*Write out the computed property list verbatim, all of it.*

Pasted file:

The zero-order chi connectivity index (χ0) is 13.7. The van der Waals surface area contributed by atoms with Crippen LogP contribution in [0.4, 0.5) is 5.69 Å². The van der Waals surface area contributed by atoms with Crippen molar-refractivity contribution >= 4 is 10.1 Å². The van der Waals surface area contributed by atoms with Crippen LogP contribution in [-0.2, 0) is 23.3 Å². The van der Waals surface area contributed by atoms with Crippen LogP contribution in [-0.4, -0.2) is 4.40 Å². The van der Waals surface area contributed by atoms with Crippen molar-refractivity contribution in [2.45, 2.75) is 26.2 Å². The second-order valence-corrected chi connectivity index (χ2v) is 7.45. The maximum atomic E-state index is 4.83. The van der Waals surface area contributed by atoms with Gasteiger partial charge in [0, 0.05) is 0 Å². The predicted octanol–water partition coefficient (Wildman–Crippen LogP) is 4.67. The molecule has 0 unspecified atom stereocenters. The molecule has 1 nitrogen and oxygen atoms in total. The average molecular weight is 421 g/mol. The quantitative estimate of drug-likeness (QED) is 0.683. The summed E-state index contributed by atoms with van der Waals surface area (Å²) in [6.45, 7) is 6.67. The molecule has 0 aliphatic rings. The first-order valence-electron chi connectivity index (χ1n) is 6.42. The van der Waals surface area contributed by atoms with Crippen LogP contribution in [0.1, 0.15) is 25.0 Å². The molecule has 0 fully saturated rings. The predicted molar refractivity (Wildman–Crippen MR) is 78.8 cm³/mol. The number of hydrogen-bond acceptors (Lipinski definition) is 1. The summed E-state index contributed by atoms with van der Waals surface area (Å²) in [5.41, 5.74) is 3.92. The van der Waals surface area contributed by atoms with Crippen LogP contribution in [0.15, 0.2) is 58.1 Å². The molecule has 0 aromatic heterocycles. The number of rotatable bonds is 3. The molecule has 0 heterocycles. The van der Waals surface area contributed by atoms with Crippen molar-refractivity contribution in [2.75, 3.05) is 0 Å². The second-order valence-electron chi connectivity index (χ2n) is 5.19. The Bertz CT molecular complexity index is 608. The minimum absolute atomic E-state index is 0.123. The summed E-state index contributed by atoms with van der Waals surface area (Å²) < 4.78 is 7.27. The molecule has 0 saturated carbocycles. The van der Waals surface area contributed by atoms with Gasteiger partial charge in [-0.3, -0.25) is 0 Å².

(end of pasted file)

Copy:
The zero-order chi connectivity index (χ0) is 13.7. The van der Waals surface area contributed by atoms with Crippen LogP contribution in [0.4, 0.5) is 5.69 Å². The van der Waals surface area contributed by atoms with Crippen molar-refractivity contribution >= 4 is 10.1 Å². The van der Waals surface area contributed by atoms with Crippen LogP contribution in [-0.2, 0) is 23.3 Å². The van der Waals surface area contributed by atoms with Crippen LogP contribution in [-0.4, -0.2) is 4.40 Å². The van der Waals surface area contributed by atoms with Crippen molar-refractivity contribution in [2.45, 2.75) is 26.2 Å². The second-order valence-corrected chi connectivity index (χ2v) is 7.45. The maximum atomic E-state index is 4.83. The van der Waals surface area contributed by atoms with Gasteiger partial charge in [0, 0.05) is 0 Å². The predicted octanol–water partition coefficient (Wildman–Crippen LogP) is 4.67. The molecule has 0 unspecified atom stereocenters. The molecule has 1 nitrogen and oxygen atoms in total. The average molecular weight is 421 g/mol. The quantitative estimate of drug-likeness (QED) is 0.683. The summed E-state index contributed by atoms with van der Waals surface area (Å²) in [6.45, 7) is 6.67. The molecule has 0 aliphatic rings. The first-order valence-electron chi connectivity index (χ1n) is 6.42. The van der Waals surface area contributed by atoms with Crippen LogP contribution in [0.1, 0.15) is 25.0 Å². The molecule has 0 fully saturated rings. The predicted molar refractivity (Wildman–Crippen MR) is 78.8 cm³/mol. The number of hydrogen-bond acceptors (Lipinski definition) is 1. The summed E-state index contributed by atoms with van der Waals surface area (Å²) in [5.41, 5.74) is 3.92. The van der Waals surface area contributed by atoms with Crippen LogP contribution in [0.15, 0.2) is 58.1 Å². The molecule has 0 aromatic heterocycles. The number of rotatable bonds is 3. The molecule has 0 heterocycles. The van der Waals surface area contributed by atoms with Crippen molar-refractivity contribution in [2.75, 3.05) is 0 Å². The second-order valence-electron chi connectivity index (χ2n) is 5.19. The Bertz CT molecular complexity index is 608. The minimum absolute atomic E-state index is 0.123. The summed E-state index contributed by atoms with van der Waals surface area (Å²) < 4.78 is 7.27. The molecule has 0 saturated carbocycles. The van der Waals surface area contributed by atoms with Gasteiger partial charge in [-0.3, -0.25) is 0 Å².